Hurrying to Mercy Regional Medical Center, we took the Bridge to Nowhere to avoid the Three Springs stoplight. After crossing the bridge, we came upon the Roundabout to Everywhere. The sign informs you of many destinations. Yet the only hint of how to get to the hospital is tiny blue “H” that’s six times smaller than the County Road 232 symbol. Not to be disrespectful, but isn’t the emergency room far more important than County Road 232 or directions to Bayfield? – Feeling Much Better Now
It had been a couple years since Action Line checked out the general nothingness of the greater Bridge to Nowhere metroplex.
So a Saturday morning reconnaissance mission was organized, with Mrs. Action Line in the driver’s seat.
Mrs. Action Line is an attentive driver, but she’ll be the first to admit to not having a keen sense of direction.
That’s why traffic signs are so important.
You can imagine the confusion when encountering the Roundabout to Everywhere for the first time.
Maneuvers included a full-on U-turn across the on ramp, a total stop to figure out how to yield and a turn south in order to get to a northbound lane.
“Well then,” Mrs. Action Line exclaimed with grace and aplomb. “That was less than amusing. At least we now know what to expect.”
So take it from Mrs. Action Line.
If you are thinking of using Wilson Gulch Road as a shortcut, pre-drive the Roundabout to Everywhere to figure out how to get somewhere.
Why does Mercy, the area’s biggest destination, have the smallest sign?
In other words, what the H is up with the tiny H?
Road signs come under the purview of the Colorado Department of Transportation, so that gave us a chance to call our good friend Lisa Schwantes, ace spokeswoman.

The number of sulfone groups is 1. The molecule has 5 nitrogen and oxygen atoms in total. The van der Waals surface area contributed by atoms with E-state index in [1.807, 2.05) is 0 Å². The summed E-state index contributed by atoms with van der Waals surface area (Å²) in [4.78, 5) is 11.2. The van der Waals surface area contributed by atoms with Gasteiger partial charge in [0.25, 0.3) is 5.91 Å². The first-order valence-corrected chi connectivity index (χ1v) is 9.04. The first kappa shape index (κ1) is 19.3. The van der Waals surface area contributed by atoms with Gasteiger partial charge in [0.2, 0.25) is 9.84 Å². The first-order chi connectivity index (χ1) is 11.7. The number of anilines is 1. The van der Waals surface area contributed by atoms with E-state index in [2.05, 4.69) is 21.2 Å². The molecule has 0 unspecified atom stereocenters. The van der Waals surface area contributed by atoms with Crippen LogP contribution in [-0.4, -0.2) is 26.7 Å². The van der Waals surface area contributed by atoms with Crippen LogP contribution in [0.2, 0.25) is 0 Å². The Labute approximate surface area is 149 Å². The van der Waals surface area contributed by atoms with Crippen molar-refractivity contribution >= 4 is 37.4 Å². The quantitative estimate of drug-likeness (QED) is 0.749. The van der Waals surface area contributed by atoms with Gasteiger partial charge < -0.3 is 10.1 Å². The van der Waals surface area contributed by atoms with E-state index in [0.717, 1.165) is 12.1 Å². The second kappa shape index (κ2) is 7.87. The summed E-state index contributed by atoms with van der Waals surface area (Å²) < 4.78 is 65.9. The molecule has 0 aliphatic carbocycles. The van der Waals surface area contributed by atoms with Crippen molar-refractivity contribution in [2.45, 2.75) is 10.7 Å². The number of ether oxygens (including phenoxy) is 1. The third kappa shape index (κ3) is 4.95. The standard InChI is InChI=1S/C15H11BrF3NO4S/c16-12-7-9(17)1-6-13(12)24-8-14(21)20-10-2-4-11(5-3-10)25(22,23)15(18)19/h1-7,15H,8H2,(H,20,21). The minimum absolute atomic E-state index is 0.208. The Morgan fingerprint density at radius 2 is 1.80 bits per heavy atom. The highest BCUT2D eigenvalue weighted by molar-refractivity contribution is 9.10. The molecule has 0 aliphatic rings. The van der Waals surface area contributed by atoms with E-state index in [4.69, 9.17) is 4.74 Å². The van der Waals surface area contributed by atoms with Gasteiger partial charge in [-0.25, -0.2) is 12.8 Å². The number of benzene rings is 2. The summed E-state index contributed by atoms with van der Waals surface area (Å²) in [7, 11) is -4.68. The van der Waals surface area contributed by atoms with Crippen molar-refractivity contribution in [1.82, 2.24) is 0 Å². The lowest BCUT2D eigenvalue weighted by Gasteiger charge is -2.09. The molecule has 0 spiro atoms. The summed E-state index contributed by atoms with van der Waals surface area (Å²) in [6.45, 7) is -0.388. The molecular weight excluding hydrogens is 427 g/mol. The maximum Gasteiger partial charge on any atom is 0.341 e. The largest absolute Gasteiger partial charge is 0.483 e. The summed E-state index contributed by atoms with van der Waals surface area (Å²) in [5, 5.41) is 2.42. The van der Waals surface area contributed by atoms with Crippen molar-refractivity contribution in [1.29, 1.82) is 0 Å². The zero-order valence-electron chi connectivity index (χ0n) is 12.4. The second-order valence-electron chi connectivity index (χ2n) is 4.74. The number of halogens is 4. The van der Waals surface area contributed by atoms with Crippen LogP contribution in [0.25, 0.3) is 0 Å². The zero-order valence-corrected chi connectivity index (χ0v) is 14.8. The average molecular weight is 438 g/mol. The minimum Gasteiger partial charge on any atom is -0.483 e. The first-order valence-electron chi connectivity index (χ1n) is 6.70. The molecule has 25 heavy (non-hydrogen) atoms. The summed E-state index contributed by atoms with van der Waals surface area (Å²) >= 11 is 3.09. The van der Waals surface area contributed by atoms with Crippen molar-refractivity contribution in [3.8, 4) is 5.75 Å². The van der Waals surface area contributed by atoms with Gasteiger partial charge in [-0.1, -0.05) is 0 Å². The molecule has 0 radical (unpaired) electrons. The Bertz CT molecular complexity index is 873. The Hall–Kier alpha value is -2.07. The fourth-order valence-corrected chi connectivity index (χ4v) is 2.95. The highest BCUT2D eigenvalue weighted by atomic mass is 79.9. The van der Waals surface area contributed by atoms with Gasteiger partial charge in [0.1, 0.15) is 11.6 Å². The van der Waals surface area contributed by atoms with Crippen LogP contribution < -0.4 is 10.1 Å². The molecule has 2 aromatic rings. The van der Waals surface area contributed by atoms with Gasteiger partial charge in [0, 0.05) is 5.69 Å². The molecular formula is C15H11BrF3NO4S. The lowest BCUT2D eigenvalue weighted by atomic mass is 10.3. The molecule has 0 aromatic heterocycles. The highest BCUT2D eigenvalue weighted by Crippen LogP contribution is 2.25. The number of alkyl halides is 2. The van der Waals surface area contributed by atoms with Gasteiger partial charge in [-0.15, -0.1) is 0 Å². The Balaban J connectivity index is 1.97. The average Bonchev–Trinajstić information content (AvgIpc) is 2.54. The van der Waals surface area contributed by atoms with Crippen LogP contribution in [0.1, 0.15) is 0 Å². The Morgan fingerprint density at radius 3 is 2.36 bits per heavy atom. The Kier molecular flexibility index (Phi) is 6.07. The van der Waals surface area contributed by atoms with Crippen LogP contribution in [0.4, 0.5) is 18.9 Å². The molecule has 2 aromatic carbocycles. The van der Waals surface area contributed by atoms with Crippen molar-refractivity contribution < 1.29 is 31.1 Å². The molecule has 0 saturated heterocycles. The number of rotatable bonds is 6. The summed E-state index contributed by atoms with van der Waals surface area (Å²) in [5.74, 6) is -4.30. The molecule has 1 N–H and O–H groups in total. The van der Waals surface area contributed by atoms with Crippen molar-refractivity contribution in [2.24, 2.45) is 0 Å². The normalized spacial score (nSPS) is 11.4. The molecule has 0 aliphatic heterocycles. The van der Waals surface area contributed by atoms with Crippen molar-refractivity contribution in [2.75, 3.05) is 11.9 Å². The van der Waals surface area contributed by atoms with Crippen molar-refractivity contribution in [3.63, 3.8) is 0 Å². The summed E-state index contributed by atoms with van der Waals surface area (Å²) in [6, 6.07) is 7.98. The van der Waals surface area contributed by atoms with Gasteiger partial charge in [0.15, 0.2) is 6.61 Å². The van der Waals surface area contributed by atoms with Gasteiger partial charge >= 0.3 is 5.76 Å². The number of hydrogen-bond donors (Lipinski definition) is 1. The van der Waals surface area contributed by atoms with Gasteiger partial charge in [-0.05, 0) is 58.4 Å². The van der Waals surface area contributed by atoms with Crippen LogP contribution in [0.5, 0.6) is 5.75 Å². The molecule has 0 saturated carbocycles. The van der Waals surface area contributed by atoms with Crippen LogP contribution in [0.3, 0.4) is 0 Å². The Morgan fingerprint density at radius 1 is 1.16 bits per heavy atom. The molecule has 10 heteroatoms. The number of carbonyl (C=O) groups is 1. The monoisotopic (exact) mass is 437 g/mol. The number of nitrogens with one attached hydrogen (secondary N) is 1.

As a bonus, Lisa had her colleague Julie Constan, the region’s traffic program engineer, conferenced in on the call.
Lisa connected the DOTs for us.
“All DOTs across the country must comply with the Manual on Uniform Traffic Control Devices,” Lisa said.
It’s the steadfast rulebook from Federal Highway Administration, so it’s a big deal. It dictates and unifies all of the traffic signs nationwide.
“If we did not have this standard, any state, town or community could do their own funky road signs and you would not know what to expect from town to town,” Julie added.
Lisa compared a world of non-standard traffic signs to being in a surreal, nonsensical Dr. Seuss landscape.
“It would be really crazy out there,” she said.
Speaking of crazy, allow Action Line to channel his inner Theodor Geisel:
What could we do for a hospital sign?
We need one much bigger, say 9 feet by 9.
Consider the drivers all driving about.
The ER’s location should not be in doubt.
We don’t need directions to Wilson Gulch Road,
Our signs can be certain while keeping in code.
Julie will take a look at reworking the sign to be more helpful but still in compliance with the federal Manual of Uniform Traffic Control Devices.
That’s a roundabout way of saying we’ll cross that bridge when we get there.
Email questions to firstname.lastname@example.org or mail them to Action Line, The Durango Herald, 1275 Main Ave., Durango, CO 80301. You can request anonymity if you’re still missing the hour of sleep you lost yesterday.